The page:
Navigating criminal sexual conduct charges is not easy — it needs to be done with care and diligence to ensure the success of the case. Even the smallest pieces of evidence can be extremely helpful in a case and help the accused get a not-guilty verdict.
In this blog, I’ll tell you about a third-degree criminal sexual conduct by force or coercion case in Minnesota that our firm handled and how we navigated the process and got our client a not-guilty verdict.
Third-Degree Criminal Sexual Conduct by Force or Coercion Case in Minnesota
The case started when our client, a 17-year-old boy, was accused of forcing or coercing a friend of his to have non-consensual sex. The events were reported to law enforcement two months after the alleged act and handed over to the prosecution. The charge was made two years later when the accused was already 19 years old.
Because the accused was already of adult age when he was charged, the Hennepin County Attorney’s Office certified him as an adult. Our firm had to fight that through a certification trial and won, thereby avoiding extended juvenile jurisdiction, prison time, and a conviction record.
The prosecution then made an offer saying that if our client would plead guilty to the charge, he will not serve prison time. Instead, he would serve a minimum sentence in the county jail. Our firm rejected that offer because first and foremost, our client was not guilty, and second, we wanted to avoid our client being registered as a sex offender and having a record of criminal sexual conduct.
During the investigation phase, it came to our attention that our client had photographs of him and the accuser, as well as text messages between them, on the day of the alleged act and several months after. To preserve this evidence and avoid assumptions that the evidence was manipulated, we held on to his phone during the investigation. That ended up being a smart move, allowing us to use the photographs and text messages between our client and his accuser in the trial. Ultimately, this helped the jury find him not guilty.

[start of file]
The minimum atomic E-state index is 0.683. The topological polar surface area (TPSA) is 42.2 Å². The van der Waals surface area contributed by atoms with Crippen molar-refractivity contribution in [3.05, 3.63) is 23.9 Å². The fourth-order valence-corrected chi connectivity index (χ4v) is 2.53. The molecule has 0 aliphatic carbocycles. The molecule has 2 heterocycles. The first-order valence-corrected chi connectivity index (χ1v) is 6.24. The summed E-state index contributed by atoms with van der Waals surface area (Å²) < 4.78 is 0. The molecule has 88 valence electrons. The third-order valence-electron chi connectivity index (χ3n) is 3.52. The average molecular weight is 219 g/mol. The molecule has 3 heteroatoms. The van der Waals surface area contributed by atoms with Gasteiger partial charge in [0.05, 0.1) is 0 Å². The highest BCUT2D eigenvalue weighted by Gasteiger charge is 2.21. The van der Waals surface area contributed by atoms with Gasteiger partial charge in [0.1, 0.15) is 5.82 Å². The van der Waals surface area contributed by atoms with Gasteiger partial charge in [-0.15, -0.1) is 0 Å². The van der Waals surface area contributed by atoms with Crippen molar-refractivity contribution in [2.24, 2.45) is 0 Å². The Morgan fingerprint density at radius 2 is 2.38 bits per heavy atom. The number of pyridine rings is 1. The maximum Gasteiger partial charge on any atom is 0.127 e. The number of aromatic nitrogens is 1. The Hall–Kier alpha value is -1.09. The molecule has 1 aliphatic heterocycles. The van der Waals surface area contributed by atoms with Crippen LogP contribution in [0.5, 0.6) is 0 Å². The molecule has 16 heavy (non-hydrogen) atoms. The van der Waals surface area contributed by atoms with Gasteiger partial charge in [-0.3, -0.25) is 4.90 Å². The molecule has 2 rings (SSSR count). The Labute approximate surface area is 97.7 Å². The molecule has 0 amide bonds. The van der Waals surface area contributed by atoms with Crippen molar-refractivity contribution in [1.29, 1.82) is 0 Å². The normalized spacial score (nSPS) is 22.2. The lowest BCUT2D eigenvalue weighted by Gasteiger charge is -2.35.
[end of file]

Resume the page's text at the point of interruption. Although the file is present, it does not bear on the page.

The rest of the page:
In the trial, the prosecution presented an expert to talk about rape and how someone might not act in a certain manner after being sexually assaulted. However, because the expert tried to dismiss the possibility of false allegations, he ended up disappointing the jury.
After a two-week trial, the jury made their determination and found our client not guilty of the charges in his case. As a result, he was able to redeem his reputation, avoid a criminal conviction and a record as a sex offender — all because we were able to present solid evidence and establish the truth.
The Moral of the Story
The key turning point of the entire case relied on the photographs and text messages that we were able to preserve and present as credible pieces of evidence. Things like this can change the course of criminal sexual conduct cases, so it’s important to preserve all the evidence as fast as possible by taking screenshots, downloading, printing them out, and whatever can be done before it goes away.
Anyone under investigation for a criminal offense should begin collecting their evidence and keeping it — they may come in handy down the line and help in achieving a not-guilty verdict.